For the municipality and the wider community, including businesses, the housing-related protest action in the Hermanus area between March – June 2018 was challenging and disrupted our attempts to provide services to all,” states Mayor Dudley Coetzee in his foreword to the municipality’s annual report.

“The emotional, economic as well as physical damage to our community and assets will remain. Damages to municipal infrastructure such as, but not limited to, the Hermanus sewage works, swimming pool buildings, various other buildings and roads, amount to approximately R40 million.

“The economy of our area has suffered, compounding the strain that the downturn in the national economy placed on businesses in Hermanus. However, we are thankful that municipal service delivery to the affected areas has resumed,” he says.

The audited annual report for the 2017/18 financial year of the Overstrand Municipality is now open for public comment before it is set to serve before council at a public meeting on 27 March.

According to the municipality, this document reflects their performance over the past financial year in attaining the strategic objectives set out in the Integrated Development Plan (IDP). Consequently, it is extremely valuable, as it helps stakeholders and leaders navigate through the obstacles and pitfalls of service delivery, in order to benchmark new standards of performance and set new goals for improvement.

According to Coetzee the municipality, in partnership with other spheres of government and the affected communities, is attempting to find lasting solutions to the dire and ever-increasing housing need in the municipal area.

“We will not compromise on the basic service delivery mandate to our communities. The municipality is committed to deliver on our vision to be a centre of excellence. The performance and achievements stated in this annual report are testament of our commitment to sustained service delivery. We will continue to apply sound financial management to ensure that we maintain a clean audit outcome,” he said.

Municipal Manager, Coenie Groenewald, said in reflecting on the 2017/18 financial year, that he is pleased to report that the Overstrand Municipality has performed well in relation to service delivery, governance and financial management.

“Overall, the Municipality met 379 (85%) of a total number of 447 key performance indicators (KPIs) for the period 01 July 2017 – 30 June 2018. A total of 60 (13.42%) KPIs were almost met and 8 (1.8%) of the indicators were not met.
“The housing and land-related protest actions in the 4th quarter of the 2017/18 year resulted in capital project delays and a temporary disruption of services to the affected areas. Normal service delivery to applicable areas has since resumed. The capital projects that could not be finalised due to the protest action were rolled over to the 2018/19 financial year through an approved adjustments budget in August 2018,” said Groenewald.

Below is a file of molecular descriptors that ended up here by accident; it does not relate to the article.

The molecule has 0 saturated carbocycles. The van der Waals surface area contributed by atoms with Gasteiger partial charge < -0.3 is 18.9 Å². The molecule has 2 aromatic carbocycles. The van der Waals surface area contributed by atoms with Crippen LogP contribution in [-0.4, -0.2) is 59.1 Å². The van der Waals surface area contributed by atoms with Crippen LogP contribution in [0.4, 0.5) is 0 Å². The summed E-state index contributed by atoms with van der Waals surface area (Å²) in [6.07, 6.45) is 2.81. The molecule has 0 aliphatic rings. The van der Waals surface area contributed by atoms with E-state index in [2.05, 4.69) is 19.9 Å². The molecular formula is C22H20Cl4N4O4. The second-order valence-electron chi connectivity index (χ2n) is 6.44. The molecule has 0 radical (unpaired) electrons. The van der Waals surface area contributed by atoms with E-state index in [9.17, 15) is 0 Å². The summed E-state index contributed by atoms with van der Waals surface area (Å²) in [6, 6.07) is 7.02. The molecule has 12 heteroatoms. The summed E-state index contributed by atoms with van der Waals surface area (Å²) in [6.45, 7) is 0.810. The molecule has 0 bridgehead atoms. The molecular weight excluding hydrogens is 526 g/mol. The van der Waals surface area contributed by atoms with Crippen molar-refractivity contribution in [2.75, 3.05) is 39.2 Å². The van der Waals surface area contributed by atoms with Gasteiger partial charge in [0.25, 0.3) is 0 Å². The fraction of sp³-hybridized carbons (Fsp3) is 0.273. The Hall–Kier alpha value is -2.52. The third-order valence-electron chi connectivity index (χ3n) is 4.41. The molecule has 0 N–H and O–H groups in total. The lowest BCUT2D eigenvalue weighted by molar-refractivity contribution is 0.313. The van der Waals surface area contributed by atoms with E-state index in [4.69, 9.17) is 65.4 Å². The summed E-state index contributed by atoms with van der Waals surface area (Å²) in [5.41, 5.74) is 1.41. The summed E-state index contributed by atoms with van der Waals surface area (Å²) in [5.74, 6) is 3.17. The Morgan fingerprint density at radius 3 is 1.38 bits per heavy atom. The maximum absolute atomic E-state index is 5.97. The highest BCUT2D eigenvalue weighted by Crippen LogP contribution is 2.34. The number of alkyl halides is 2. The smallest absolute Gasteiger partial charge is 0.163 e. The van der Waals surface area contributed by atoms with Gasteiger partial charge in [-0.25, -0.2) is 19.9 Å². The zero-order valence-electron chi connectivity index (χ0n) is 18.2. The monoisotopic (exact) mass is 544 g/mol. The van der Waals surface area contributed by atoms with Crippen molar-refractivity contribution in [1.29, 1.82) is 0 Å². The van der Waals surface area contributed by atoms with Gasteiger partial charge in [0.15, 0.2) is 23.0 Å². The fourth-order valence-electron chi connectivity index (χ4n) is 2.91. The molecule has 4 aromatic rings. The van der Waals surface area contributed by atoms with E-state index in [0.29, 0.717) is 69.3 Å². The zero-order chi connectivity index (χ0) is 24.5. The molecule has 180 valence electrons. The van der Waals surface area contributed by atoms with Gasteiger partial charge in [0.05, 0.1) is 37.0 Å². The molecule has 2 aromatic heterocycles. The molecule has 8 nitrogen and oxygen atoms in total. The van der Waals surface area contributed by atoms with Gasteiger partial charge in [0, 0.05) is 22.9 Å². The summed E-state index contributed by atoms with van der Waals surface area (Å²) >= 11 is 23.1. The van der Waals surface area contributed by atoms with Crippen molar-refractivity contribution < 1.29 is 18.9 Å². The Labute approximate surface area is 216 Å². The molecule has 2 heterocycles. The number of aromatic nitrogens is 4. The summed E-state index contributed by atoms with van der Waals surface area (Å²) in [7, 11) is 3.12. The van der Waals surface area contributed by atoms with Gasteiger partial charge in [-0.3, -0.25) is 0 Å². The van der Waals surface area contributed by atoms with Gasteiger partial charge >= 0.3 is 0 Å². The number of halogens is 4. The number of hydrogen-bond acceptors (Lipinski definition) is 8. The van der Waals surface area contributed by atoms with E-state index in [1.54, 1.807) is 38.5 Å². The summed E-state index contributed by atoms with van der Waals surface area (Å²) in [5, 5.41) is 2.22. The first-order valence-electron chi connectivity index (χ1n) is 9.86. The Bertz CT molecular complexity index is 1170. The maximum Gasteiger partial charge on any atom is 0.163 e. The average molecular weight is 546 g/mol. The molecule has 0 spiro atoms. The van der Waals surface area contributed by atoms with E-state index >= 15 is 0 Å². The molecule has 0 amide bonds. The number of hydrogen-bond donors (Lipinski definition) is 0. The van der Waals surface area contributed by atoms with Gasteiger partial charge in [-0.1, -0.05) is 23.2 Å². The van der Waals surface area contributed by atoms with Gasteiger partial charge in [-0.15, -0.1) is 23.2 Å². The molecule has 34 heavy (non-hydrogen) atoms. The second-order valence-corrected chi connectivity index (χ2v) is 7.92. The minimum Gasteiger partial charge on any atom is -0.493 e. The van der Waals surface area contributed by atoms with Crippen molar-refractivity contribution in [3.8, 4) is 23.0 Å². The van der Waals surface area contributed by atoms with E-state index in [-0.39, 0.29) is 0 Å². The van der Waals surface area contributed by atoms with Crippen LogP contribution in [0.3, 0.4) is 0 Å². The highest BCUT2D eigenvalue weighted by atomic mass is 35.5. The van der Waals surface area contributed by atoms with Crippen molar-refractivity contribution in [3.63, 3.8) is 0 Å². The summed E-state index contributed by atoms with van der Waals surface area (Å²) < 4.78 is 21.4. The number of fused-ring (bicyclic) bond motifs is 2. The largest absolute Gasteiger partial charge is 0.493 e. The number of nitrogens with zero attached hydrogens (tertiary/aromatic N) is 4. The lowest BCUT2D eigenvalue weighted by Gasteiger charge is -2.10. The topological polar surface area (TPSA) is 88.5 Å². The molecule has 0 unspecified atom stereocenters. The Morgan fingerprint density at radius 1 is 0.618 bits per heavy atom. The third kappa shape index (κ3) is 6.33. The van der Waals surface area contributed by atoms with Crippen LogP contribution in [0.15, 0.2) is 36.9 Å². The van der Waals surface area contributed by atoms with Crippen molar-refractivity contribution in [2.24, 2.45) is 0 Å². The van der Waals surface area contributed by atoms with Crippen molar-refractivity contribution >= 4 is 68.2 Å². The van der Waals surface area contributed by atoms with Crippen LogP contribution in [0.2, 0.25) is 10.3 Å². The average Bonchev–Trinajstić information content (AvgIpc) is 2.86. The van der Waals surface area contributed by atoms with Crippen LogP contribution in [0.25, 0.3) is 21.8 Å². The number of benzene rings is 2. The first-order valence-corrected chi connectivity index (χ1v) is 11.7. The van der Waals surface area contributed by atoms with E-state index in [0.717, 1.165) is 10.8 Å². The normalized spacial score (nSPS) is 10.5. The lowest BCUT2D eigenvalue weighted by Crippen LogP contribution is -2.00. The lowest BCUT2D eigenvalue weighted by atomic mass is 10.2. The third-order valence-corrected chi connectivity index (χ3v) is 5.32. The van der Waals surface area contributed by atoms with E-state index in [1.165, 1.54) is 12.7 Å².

He said the municipality is committed to continuing to render quality services to the benefit of the community. “It is of utmost importance that sustainable solutions are found to the housing and land-related needs.”

Financially, the municipality performed well during 2017/18. “Though the financial health of the municipality can be assessed as good, sound financial management will remain a priority. This is of utmost importance due to escalating service delivery needs from our community, concomitant with the impact the weak economic growth of the country has on our community’s ability to pay for services. We remain committed to accountable and ethical governance with no tolerance towards corruption and/or fraud. Any indications of alleged misconduct against officials and councillors must be reported for investigation,” he said.

Some highlights:

• A clean audit for the 6th consecutive year. This places the municipality among the top 5% of local municipalities in South Africa to have received three or more consecutive clean audits.
• National Treasury ranked Overstrand Municipality 1st amongst the smaller municipalities in the Western Cape for its financial viability in May 2018.
• Outstanding debtor recovery in 2017/2018 stands at 99.64%, compared to 99.44% in 2016/2017.
• Water losses were reduced to 18.82% in 2017/18, compared to 21.32% in 2016/17. Electricity losses were reduced to 5.12% this year, as opposed to the 7.37% in the preceding financial year. In terms of the average electricity losses of 14.5% in South Africa, this is considered an excellent achievement.
• The municipality received the Govan Mbeki Housing Award 2017 for runner-up in the category ‘Best Integrated Residential Development’ for the Mount Pleasant Housing Project.
• Overstrand Municipality has won the Waste Management Section of the Greenest Town competition for the 7th time in 9 years.
• The municipality won the Water Management and Conservation section of the Greenest Town competition for the 4th time in 5 years.
• Certificates of outstanding achievement for Innovation were received for the Rethink the Bag Project, and the outsourcing of bulk water and waste water works.
• A total of 112 932 m² of roads were patched and resealed during the 2017/18 financial year. This actual performance exceeds the target of 100 000 m².

All stakeholders, especially the ratepayers’ associations and community organisations, are urged to give their feedback on or before 22 February 2019 to the Municipal Manager, for attention: R Louw (rlouw@overstrand.gov.za) or write a letter and send it to PO Box 20,
Hermanus 7200. The report can be accessed on the municipal website, www.overstrand.gov.za (go to the documents tab, click on strategic documents, then annual report). Alternatively, printed copies are available during offce hours at the administrative offices and public libraries.

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